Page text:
With its world-class assets, the Detroit region has an unprecedented opportunity to drive next-generation mobility development. Remaining a leader in the space, however, is not a foregone conclusion. That was a key message Mustafa Mohatarem, chief economist for General Motors Co., laid out during remarks at the Detroit Regional Chamber’s State of the Region luncheon on Jan. 25.

“When auto sales do well around the world, this region does exceptionally well,” Mohatarem said during remarks on national economic trends.

Global auto sales are at an all-time high and growing, including in the United States, Canada and Mexico, according to Mohatarem. However, he said Michigan cannot rest on its laurels.

“If we don’t do the right things, we may find ourselves like Pittsburgh and Youngstown with the steel (industry) — someone else will displace us,” he warned.

“What we need to do in our region to ensure the success of the auto industry is to preserve it. Not in the sense of trying to keep it the same because the industry may look very different in the next few years,” Mohatarem added.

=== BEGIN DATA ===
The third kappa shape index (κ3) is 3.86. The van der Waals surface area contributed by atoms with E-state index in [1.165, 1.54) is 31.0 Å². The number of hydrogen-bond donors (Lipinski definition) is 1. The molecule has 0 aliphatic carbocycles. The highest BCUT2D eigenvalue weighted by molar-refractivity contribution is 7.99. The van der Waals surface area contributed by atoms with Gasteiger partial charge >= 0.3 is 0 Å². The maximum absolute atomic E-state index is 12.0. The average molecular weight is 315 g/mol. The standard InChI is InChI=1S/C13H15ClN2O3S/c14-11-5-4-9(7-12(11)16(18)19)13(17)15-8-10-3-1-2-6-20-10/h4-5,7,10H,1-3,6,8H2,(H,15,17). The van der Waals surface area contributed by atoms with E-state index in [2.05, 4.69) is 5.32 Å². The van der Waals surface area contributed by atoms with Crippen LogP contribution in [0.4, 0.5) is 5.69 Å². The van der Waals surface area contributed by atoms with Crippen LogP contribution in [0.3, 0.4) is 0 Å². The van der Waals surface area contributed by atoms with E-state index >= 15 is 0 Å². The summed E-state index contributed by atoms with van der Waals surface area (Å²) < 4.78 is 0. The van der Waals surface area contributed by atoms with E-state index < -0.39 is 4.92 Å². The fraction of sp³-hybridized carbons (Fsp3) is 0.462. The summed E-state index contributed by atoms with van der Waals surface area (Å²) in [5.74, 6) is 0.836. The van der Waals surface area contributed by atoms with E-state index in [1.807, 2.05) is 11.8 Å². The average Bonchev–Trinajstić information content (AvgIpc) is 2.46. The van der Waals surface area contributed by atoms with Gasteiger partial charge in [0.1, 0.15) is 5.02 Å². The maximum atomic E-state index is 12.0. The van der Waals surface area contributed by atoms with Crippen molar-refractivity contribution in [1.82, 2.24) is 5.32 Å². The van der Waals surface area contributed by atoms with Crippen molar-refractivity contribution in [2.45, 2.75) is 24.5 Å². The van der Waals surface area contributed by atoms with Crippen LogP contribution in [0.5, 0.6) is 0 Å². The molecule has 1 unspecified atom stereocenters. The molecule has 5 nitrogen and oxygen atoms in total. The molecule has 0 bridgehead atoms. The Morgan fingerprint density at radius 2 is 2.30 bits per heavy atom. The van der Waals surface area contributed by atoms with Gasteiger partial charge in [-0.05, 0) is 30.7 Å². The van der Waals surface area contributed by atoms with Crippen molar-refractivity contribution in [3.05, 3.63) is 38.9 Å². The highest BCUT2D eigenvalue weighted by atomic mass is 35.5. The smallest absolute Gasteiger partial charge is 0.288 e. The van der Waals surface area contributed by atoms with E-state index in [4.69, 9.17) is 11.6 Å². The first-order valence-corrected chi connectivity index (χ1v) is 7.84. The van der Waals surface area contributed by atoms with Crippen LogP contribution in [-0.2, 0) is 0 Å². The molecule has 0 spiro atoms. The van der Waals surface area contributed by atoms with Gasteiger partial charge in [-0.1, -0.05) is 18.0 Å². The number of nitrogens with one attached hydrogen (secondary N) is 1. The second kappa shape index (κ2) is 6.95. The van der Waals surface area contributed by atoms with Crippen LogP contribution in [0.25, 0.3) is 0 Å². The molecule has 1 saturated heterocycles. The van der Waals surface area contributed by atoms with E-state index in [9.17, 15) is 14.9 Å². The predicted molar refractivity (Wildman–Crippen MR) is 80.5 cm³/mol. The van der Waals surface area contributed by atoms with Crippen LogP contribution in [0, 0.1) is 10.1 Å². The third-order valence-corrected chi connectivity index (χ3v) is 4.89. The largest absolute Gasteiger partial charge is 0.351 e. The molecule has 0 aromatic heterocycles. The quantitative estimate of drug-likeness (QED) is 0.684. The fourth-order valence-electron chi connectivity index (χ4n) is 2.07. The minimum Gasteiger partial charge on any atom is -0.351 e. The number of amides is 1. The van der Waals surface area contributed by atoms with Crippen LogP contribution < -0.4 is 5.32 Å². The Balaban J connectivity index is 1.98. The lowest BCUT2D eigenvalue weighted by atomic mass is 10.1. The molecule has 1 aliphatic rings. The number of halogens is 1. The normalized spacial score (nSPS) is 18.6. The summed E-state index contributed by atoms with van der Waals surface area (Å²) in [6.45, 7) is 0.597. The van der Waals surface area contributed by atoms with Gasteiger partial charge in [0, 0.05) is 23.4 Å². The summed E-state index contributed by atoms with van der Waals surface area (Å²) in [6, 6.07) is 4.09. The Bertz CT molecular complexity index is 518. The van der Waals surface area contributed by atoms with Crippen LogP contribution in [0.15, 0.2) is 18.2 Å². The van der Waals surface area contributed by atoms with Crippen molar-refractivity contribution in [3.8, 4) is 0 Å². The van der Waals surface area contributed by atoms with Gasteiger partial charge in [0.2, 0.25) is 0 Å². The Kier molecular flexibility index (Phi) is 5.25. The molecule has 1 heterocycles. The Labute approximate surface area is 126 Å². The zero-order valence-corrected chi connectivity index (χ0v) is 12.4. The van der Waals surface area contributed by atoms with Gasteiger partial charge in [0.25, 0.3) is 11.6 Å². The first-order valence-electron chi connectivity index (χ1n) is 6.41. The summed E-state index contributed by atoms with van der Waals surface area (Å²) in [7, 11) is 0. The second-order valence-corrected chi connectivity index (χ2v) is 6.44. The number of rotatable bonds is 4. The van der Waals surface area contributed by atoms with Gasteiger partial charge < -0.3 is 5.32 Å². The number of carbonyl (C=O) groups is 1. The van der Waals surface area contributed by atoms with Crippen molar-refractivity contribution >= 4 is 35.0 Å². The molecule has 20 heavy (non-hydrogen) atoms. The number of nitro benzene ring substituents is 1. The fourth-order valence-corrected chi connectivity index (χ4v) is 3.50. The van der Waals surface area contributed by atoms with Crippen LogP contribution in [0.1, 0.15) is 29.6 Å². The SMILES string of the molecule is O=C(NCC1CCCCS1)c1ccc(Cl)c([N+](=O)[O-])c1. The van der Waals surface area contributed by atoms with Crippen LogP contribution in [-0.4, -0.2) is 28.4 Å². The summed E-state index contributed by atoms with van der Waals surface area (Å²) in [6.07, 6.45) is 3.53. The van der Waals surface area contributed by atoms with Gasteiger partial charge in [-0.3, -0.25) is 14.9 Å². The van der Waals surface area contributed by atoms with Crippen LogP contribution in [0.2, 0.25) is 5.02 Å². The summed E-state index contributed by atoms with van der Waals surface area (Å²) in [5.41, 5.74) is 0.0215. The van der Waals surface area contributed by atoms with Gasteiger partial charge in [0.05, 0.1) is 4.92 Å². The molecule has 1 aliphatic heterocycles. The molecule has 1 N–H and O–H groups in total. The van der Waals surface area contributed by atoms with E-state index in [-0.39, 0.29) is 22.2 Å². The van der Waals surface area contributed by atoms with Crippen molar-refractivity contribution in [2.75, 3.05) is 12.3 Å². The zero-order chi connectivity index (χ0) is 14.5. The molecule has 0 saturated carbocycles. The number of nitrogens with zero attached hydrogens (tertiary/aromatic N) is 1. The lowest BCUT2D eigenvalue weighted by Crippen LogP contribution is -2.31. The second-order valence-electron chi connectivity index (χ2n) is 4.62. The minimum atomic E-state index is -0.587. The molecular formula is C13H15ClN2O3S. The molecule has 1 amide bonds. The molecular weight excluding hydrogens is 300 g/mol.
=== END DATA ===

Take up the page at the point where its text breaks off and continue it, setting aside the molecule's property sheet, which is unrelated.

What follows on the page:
Mohatarem also discussed other key economic indicators for the region, including rising interest rates and low oil prices. He ended his remarks with insight on President Trump’s administration, adding that the initial outlook has some positives, such as cutting corporate tax rates to help boost investments in the United States, and increasing infrastructure spending.

“These are exciting times, positive times – and everyone will not agree with me, but we will see a lot of change,” Mohatarem said.

Mohatarem then joined a panel of regional leaders to discuss the presented State of the Region data. Panelists included: Rip Rapson, president and CEO of The Kresge Foundation; John Roberts, budget director of the state of Michigan; and Marina Whitman, professor of business administration and public policy of the University of Michigan. The panel was moderated by Devin Scillian, anchor on WDIV-TV 4.

The panelists touched on many topics including trade and transportation. Panelists agreed that education must be a top priority to move the region forward.

“We’ve got to figure out some way to put the kids first and I frankly don’t know how to do that,” Rapson said. “We’ve got to take a moonshot here because we just can’t continue the kind of gradual, incremental stuff.”

View the 2017 State of the Region report here.

For Auto Industry, Attracting and Retaining Millennial Talent Requires an Inclusive Company Culture

By Daniel Lai